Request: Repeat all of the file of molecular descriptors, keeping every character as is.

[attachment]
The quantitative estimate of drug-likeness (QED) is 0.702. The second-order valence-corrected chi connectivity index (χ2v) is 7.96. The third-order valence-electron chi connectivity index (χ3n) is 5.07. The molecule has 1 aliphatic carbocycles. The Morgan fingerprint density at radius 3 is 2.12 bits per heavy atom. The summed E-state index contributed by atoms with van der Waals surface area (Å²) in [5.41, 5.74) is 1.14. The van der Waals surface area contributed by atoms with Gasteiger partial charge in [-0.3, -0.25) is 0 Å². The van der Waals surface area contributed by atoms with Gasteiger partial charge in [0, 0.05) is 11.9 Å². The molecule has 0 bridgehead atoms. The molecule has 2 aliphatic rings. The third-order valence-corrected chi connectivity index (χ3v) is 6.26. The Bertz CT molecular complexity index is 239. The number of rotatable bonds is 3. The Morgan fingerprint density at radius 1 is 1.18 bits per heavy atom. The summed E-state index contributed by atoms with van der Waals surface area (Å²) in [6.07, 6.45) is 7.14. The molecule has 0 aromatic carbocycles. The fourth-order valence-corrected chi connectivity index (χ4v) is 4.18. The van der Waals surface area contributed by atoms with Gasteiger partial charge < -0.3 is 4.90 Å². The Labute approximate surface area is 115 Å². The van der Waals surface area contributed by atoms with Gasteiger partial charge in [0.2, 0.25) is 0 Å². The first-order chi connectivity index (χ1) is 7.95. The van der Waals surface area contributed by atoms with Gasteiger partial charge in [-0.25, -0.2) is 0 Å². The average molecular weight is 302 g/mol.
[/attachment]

The quantitative estimate of drug-likeness (QED) is 0.702. The second-order valence-corrected chi connectivity index (χ2v) is 7.96. The third-order valence-electron chi connectivity index (χ3n) is 5.07. The molecule has 1 aliphatic carbocycles. The Morgan fingerprint density at radius 3 is 2.12 bits per heavy atom. The summed E-state index contributed by atoms with van der Waals surface area (Å²) in [5.41, 5.74) is 1.14. The van der Waals surface area contributed by atoms with Gasteiger partial charge in [-0.3, -0.25) is 0 Å². The van der Waals surface area contributed by atoms with Gasteiger partial charge in [0, 0.05) is 11.9 Å². The molecule has 0 bridgehead atoms. The molecule has 2 aliphatic rings. The third-order valence-corrected chi connectivity index (χ3v) is 6.26. The Bertz CT molecular complexity index is 239. The number of rotatable bonds is 3. The Morgan fingerprint density at radius 1 is 1.18 bits per heavy atom. The summed E-state index contributed by atoms with van der Waals surface area (Å²) in [6.07, 6.45) is 7.14. The molecule has 0 aromatic carbocycles. The fourth-order valence-corrected chi connectivity index (χ4v) is 4.18. The van der Waals surface area contributed by atoms with Gasteiger partial charge < -0.3 is 4.90 Å². The Labute approximate surface area is 115 Å². The van der Waals surface area contributed by atoms with Gasteiger partial charge in [0.2, 0.25) is 0 Å². The first-order chi connectivity index (χ1) is 7.95. The van der Waals surface area contributed by atoms with Gasteiger partial charge in [-0.25, -0.2) is 0 Å². The average molecular weight is 302 g/mol.